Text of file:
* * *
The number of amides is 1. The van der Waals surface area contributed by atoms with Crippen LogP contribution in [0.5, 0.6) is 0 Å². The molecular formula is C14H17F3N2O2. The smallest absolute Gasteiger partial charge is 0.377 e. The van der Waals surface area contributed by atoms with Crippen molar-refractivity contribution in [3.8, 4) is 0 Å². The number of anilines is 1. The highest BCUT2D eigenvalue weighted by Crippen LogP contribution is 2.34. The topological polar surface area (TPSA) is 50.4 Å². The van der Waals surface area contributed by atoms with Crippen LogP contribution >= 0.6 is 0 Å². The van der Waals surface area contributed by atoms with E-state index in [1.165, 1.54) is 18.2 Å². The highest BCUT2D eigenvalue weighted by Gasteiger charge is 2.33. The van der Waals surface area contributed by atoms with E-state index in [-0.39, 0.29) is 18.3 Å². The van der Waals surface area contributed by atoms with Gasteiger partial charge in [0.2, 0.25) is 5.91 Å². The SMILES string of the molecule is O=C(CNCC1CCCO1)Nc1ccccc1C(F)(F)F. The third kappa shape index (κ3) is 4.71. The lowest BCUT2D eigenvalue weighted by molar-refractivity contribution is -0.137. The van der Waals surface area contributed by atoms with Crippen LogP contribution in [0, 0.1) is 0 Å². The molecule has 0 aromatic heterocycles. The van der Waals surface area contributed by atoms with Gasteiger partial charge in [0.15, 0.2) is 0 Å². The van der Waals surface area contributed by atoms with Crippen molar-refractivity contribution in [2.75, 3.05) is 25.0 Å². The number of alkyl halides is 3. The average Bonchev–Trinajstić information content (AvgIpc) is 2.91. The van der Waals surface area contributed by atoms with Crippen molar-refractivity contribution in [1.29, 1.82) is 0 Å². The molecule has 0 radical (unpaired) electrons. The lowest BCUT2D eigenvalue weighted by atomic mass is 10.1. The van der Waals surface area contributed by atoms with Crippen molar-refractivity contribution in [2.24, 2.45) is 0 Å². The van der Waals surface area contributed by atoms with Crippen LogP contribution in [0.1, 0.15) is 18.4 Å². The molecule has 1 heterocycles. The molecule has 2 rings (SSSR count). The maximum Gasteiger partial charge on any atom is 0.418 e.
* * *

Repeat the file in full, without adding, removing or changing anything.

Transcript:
The number of amides is 1. The van der Waals surface area contributed by atoms with Crippen LogP contribution in [0.5, 0.6) is 0 Å². The molecular formula is C14H17F3N2O2. The smallest absolute Gasteiger partial charge is 0.377 e. The van der Waals surface area contributed by atoms with Crippen molar-refractivity contribution in [3.8, 4) is 0 Å². The number of anilines is 1. The highest BCUT2D eigenvalue weighted by Crippen LogP contribution is 2.34. The topological polar surface area (TPSA) is 50.4 Å². The van der Waals surface area contributed by atoms with Crippen LogP contribution >= 0.6 is 0 Å². The van der Waals surface area contributed by atoms with E-state index in [1.165, 1.54) is 18.2 Å². The highest BCUT2D eigenvalue weighted by Gasteiger charge is 2.33. The van der Waals surface area contributed by atoms with E-state index in [-0.39, 0.29) is 18.3 Å². The van der Waals surface area contributed by atoms with Gasteiger partial charge in [0.2, 0.25) is 5.91 Å². The SMILES string of the molecule is O=C(CNCC1CCCO1)Nc1ccccc1C(F)(F)F. The third kappa shape index (κ3) is 4.71. The lowest BCUT2D eigenvalue weighted by molar-refractivity contribution is -0.137. The van der Waals surface area contributed by atoms with Crippen LogP contribution in [0, 0.1) is 0 Å². The molecule has 0 aromatic heterocycles. The van der Waals surface area contributed by atoms with Gasteiger partial charge in [0.15, 0.2) is 0 Å². The van der Waals surface area contributed by atoms with Crippen molar-refractivity contribution in [2.75, 3.05) is 25.0 Å². The number of alkyl halides is 3. The average Bonchev–Trinajstić information content (AvgIpc) is 2.91. The van der Waals surface area contributed by atoms with Crippen molar-refractivity contribution in [1.29, 1.82) is 0 Å². The molecule has 0 radical (unpaired) electrons. The lowest BCUT2D eigenvalue weighted by atomic mass is 10.1. The van der Waals surface area contributed by atoms with Crippen molar-refractivity contribution in [2.24, 2.45) is 0 Å². The van der Waals surface area contributed by atoms with Crippen LogP contribution in [0.1, 0.15) is 18.4 Å². The molecule has 1 heterocycles. The molecule has 2 rings (SSSR count). The maximum Gasteiger partial charge on any atom is 0.418 e.